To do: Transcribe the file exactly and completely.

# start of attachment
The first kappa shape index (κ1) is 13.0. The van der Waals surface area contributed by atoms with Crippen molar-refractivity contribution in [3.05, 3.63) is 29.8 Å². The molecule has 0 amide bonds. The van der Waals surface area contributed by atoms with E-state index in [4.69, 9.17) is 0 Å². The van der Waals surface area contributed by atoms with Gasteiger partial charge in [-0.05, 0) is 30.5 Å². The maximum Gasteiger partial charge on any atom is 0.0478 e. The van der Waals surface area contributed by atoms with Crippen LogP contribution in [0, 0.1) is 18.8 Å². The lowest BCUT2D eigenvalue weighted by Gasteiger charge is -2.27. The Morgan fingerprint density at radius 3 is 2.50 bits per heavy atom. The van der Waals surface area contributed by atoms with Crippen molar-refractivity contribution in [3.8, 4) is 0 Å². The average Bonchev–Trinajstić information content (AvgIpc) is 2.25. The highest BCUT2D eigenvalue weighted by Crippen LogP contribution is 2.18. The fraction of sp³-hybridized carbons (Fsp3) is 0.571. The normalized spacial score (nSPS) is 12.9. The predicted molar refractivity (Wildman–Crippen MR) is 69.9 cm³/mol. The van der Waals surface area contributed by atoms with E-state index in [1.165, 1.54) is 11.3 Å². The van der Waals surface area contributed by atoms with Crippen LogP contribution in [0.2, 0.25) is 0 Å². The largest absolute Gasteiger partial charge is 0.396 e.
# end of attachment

The first kappa shape index (κ1) is 13.0. The van der Waals surface area contributed by atoms with Crippen molar-refractivity contribution in [3.05, 3.63) is 29.8 Å². The molecule has 0 amide bonds. The van der Waals surface area contributed by atoms with E-state index in [4.69, 9.17) is 0 Å². The van der Waals surface area contributed by atoms with Gasteiger partial charge in [-0.05, 0) is 30.5 Å². The maximum Gasteiger partial charge on any atom is 0.0478 e. The van der Waals surface area contributed by atoms with Crippen LogP contribution in [0, 0.1) is 18.8 Å². The lowest BCUT2D eigenvalue weighted by Gasteiger charge is -2.27. The Morgan fingerprint density at radius 3 is 2.50 bits per heavy atom. The van der Waals surface area contributed by atoms with Crippen molar-refractivity contribution in [3.8, 4) is 0 Å². The average Bonchev–Trinajstić information content (AvgIpc) is 2.25. The highest BCUT2D eigenvalue weighted by Crippen LogP contribution is 2.18. The fraction of sp³-hybridized carbons (Fsp3) is 0.571. The normalized spacial score (nSPS) is 12.9. The predicted molar refractivity (Wildman–Crippen MR) is 69.9 cm³/mol. The van der Waals surface area contributed by atoms with E-state index in [1.165, 1.54) is 11.3 Å². The van der Waals surface area contributed by atoms with Crippen LogP contribution in [0.2, 0.25) is 0 Å². The largest absolute Gasteiger partial charge is 0.396 e.